Banks rarely receive positive attention during presidential election campaigns. This campaign season likely will be particularly tough. Jim Smith, the former comptroller of the currency and longtime banking industry observer, recently told me he has never witnessed as vituperative environment for banking as he is seeing this year.

But there are ways for bankers to cope with the campaign rhetoric without resorting to mistakes business leaders make in the face of a threat to their reputations. Bankers can take comfort in knowing that this happens in every election cycle. Anger persists, if somewhat diminished, over banks' perceived role in the last crisis. But other core factors — ranging from classic campaign strategy to the industry's electoral footprint — also contribute to the negative perception in election seasons.

Candidates can expand their support by showering promises and praise on broad constituencies — senior citizens and homeowners, for example — while targeting industries for negative campaigning in areas where economic resources and voters are concentrated.

There is no better example of this than the perpetual pummeling of Wall Street during presidential election years, almost none of which is followed up with meaningful reform. This pattern dates back to when Teddy Roosevelt rode to the presidency in part by promising to clean up Wall Street. Roosevelt grew up in a privileged environment just blocks from Wall Street. His decision to single out the financial sector spoke equally of concerns about economic concentration and of the political vulnerability of concentrated economic strength in an election year. Big oil often receives the same treatment outside of oil producing states such as Texas.

Bankers face another fundamental challenge best described by the estimable Paul Nadler, a longtime American Banker columnist and Rutgers University banking professor. He summed up the industry's political challenge by saying, "You bankers keep wanting to be loved. But remember, not only do you lend money, but you want it to be paid back. Who could love such a person?" This highlights the challenge of being in a business that does not readily generate warm and cuddly feelings from its customers.

While most of America's 6,000-plus banks serve markets far from Wall Street, banking still is a relatively concentrated industry in terms of both financial resources and voters. For example, banking still does not match the grassroots clout of the insurance industry or the credit unions, which are not targeted in elections. Former Senate Banking Committee Chairman Jake Garn, who led the committee in the eighties, regularly reminded banks that while America had (at that time) 13,000 banks, the insurance industry had 13,000 independent agents in New Jersey alone.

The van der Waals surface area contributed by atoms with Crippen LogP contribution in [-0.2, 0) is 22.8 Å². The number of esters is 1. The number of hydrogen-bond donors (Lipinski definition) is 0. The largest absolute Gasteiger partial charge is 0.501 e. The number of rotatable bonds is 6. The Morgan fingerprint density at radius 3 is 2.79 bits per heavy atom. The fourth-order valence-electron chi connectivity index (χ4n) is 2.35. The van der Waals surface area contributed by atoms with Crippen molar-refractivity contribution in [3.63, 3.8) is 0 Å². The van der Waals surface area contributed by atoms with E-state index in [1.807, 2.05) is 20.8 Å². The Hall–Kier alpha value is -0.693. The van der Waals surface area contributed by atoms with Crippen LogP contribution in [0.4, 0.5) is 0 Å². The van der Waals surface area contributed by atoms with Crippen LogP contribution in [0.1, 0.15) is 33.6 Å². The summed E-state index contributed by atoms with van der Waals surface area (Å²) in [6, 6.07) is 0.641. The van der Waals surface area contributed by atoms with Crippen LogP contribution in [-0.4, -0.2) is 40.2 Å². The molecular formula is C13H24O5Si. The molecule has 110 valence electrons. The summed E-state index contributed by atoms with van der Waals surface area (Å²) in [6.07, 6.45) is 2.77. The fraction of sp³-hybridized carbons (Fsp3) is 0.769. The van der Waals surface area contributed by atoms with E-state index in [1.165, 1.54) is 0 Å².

So how should banks and bankers respond?

The first thing is to avoid the natural desire to run promotions to soften the public perception of banks. Over my many years in and around banking I have observed millions of dollars spent on campaigns to warm the hearts of the general public toward bankers. These ads have invariably warmed the hearts only of bankers, with minimal impact on the public.

Bankers should instead promote their financial strength and safety, which are widely acknowledged. When the general public decides who it wants safeguarding its money, bankers are the winners. Bank deposits and bank lending had increased by 5% as of the June 30, 2015, call reports. Further, banks remain both well-capitalized and profitable despite operating in a challenging interest-rate environment.

Bankers could also play an important role in clearing some of the fog of campaign rhetoric on key issues. As in every campaign season, there are issues now being raised where bankers have a unique perspective to contribute to the dialogue. For example, while the debate over the nation's fiscal situation tends to produce extreme views on both the left and right, banks can provide the public with a nuanced view about the necessity of, over time, balancing spending with revenue. Further, as bankers provide much of the capital for small businesses, the question of "where jobs are created" is one that bankers are well suited to address.

When bankers focus on contributing to the understanding of key economic issues they make very important contributions to both our economy and the strength of our representative democracy.

Mark W. Olson is chairman of Treliant Risk Advisors LLC and can be reached atmolson@treliant.com. His former positions include Federal Reserve Board Governor, chairman of the Public Company Accounting Oversight Board, chairman of the American Bankers Association and bank president and CEO.